Heavy metal removal plants in Queensland and NSW are being decommissioned as part of the government’s efforts to reduce pollution from heavy metal extraction and refining operations.
Key points:The decommissioning of the Dunham Metal Processing Plant is expected to take four years to completeThe plant is being decommitted to make way for a new industrial parkThe state government says the plant will be open to the general public, with no impact to public health or the environmentThe state’s environmental department is investigating the decommissionation process and is looking at the impacts to local wildlife and the environment, including whether the plant is currently a danger to nearby waterways and whether the environment has been affected by heavy metal processing.
The Department of Environment and Heritage Protection (DEHP) has confirmed it will be decommission, or at least partial decommission in accordance with state and federal law, of the DPP, which is the primary contractor for the operation.
The DEHP has issued a Notice of Proposed Establishment and Construction (NOPC) for the site, with a decision due within the next two weeks.
It is understood the NOPC will be the first stage of a long-term environmental assessment.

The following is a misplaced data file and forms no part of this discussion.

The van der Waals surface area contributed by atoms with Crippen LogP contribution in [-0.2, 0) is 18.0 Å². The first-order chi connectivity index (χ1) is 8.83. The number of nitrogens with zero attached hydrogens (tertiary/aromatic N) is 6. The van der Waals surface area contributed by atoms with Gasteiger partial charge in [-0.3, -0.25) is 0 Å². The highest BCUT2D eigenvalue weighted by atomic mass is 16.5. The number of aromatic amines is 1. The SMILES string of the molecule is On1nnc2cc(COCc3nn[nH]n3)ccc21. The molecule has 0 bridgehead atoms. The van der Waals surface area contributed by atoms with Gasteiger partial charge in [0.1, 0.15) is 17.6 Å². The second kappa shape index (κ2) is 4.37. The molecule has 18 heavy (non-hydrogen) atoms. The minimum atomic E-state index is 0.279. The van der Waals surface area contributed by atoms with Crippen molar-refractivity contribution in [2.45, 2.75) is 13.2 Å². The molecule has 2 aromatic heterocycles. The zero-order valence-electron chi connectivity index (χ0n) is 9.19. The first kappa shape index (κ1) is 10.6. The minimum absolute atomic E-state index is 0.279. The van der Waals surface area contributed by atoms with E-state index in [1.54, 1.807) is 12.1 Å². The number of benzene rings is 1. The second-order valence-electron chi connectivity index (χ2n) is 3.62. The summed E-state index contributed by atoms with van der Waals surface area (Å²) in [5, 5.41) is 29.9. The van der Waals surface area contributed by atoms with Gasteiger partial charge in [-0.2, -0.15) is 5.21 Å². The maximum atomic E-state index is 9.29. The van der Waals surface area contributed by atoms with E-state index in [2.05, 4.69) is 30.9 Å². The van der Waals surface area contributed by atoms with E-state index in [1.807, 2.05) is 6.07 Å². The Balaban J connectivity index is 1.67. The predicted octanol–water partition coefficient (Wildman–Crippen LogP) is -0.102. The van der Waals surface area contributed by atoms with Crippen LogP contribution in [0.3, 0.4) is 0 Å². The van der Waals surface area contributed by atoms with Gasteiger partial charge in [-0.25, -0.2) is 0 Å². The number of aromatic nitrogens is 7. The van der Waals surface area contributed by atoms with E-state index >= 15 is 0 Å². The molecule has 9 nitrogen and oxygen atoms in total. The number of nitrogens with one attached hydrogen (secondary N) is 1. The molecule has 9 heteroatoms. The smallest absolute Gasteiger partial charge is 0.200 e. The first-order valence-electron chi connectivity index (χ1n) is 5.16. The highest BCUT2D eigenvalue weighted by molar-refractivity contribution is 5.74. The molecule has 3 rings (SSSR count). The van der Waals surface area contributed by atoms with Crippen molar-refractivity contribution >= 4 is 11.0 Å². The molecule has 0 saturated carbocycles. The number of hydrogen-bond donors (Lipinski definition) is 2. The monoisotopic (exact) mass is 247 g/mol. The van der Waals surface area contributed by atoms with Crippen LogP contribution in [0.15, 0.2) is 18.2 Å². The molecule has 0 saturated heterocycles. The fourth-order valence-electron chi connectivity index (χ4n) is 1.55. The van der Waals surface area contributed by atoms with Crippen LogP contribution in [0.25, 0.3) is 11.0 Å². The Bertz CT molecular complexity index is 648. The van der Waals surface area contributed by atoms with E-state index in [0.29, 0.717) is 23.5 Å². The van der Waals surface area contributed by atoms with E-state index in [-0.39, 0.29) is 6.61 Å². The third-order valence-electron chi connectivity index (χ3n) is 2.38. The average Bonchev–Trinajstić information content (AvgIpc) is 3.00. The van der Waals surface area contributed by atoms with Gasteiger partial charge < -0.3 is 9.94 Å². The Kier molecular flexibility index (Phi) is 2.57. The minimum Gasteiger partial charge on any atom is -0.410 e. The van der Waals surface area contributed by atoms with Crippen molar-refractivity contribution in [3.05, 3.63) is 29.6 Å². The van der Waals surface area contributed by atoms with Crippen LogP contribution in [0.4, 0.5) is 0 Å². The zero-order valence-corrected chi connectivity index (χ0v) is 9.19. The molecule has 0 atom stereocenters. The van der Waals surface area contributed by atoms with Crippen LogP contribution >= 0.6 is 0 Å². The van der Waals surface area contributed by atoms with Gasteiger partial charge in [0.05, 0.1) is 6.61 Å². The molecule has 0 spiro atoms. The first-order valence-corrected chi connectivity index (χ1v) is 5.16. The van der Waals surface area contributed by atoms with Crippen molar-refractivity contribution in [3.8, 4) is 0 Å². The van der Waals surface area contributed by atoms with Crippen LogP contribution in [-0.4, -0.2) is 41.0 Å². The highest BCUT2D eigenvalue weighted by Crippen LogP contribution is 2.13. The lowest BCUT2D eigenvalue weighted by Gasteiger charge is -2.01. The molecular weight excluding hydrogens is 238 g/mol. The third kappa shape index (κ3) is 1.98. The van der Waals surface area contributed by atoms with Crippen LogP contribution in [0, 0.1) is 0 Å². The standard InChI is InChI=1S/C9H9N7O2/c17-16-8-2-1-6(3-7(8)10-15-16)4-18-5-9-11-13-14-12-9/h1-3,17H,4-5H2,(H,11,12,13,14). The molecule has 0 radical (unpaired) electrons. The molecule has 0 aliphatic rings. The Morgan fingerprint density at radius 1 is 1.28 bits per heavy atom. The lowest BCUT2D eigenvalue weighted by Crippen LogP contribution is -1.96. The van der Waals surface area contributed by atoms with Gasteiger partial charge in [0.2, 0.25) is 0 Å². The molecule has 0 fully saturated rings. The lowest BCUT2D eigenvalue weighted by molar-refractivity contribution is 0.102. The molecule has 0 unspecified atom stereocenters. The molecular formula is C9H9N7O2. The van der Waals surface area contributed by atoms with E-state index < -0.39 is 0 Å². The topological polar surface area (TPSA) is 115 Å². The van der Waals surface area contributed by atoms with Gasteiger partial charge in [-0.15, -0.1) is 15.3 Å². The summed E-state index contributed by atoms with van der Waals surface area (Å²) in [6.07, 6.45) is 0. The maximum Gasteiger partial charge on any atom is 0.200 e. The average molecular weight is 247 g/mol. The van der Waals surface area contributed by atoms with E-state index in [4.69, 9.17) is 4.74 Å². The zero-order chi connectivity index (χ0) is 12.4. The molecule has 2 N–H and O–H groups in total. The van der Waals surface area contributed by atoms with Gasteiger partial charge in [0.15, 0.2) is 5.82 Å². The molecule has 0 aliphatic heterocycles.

“The DEP is assessing whether the Dpp will remain a significant source of pollution to local waterways and the surrounding environment, and if so, how it might be affected by the decommissions of the sites,” DEHP environment spokeswoman Rachel McKeague said.
“In the meantime, there will be a public consultation, with opportunities for comment on the proposed design of the site and any proposed changes to the site’s land use.”
She said the decomposition process would take four to five years to commence.
“This process will not affect the health or environmental protection of the local community,” she said.’
This process is not an immediate threat’The state Department of Water, Wastewater and Environment has confirmed there will not be any immediate impact to local communities, including the nearby towns of St Albans and Cessnock, which are just metres from the site.
The DECE has previously said the removal process would not affect local water quality, and that water from the facility would continue to be used for water treatment and waste treatment.
Ms McKeefe said DEHP had not been informed of any plans to remove the facility’s water, but it would consider any proposal to do so.
“We do not intend to change the current water management scheme,” she wrote.
“If the DEP determines that the site will no longer be a significant environmental risk to the local environment or the community, the DEHP will consider the possibility of a new water management approach that would take account of local water and its use, including any mitigation measures that could be considered.”
Ms McLean said the process would be managed in a “proactive and non-discriminatory” way to avoid any adverse impacts.
“There are no restrictions on the types of water management plans that may be put in place by the DEPP,” she explained.
“Any plans to make changes to water management arrangements that would impact on water quality and environmental health are subject to a consultation with the community.”
The Department said it was also undertaking a full environmental assessment of the decommitment of the existing DPP.
“To date, no environmental impact assessment has been undertaken on the site,” Ms McKeede said.